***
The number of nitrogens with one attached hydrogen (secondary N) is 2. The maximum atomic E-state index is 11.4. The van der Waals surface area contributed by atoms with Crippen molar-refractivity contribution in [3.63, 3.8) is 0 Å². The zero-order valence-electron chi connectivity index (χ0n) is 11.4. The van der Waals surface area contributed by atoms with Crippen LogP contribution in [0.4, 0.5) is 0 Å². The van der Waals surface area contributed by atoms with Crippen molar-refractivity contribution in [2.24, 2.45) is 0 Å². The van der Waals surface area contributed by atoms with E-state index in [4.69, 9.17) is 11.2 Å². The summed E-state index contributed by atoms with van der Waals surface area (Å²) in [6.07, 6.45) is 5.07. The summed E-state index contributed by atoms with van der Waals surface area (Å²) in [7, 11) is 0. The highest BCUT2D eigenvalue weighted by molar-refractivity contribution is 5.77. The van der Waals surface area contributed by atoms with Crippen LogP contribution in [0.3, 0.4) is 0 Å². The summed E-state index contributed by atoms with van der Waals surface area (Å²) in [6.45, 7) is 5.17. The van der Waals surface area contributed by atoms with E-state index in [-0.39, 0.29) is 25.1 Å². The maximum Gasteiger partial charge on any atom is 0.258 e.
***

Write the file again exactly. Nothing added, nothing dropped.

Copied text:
The number of nitrogens with one attached hydrogen (secondary N) is 2. The maximum atomic E-state index is 11.4. The van der Waals surface area contributed by atoms with Crippen molar-refractivity contribution in [3.63, 3.8) is 0 Å². The zero-order valence-electron chi connectivity index (χ0n) is 11.4. The van der Waals surface area contributed by atoms with Crippen LogP contribution in [0.4, 0.5) is 0 Å². The van der Waals surface area contributed by atoms with Crippen molar-refractivity contribution in [2.24, 2.45) is 0 Å². The van der Waals surface area contributed by atoms with E-state index in [4.69, 9.17) is 11.2 Å². The summed E-state index contributed by atoms with van der Waals surface area (Å²) in [6.07, 6.45) is 5.07. The summed E-state index contributed by atoms with van der Waals surface area (Å²) in [7, 11) is 0. The highest BCUT2D eigenvalue weighted by molar-refractivity contribution is 5.77. The van der Waals surface area contributed by atoms with Crippen LogP contribution in [0.3, 0.4) is 0 Å². The summed E-state index contributed by atoms with van der Waals surface area (Å²) in [6.45, 7) is 5.17. The van der Waals surface area contributed by atoms with E-state index in [-0.39, 0.29) is 25.1 Å². The maximum Gasteiger partial charge on any atom is 0.258 e.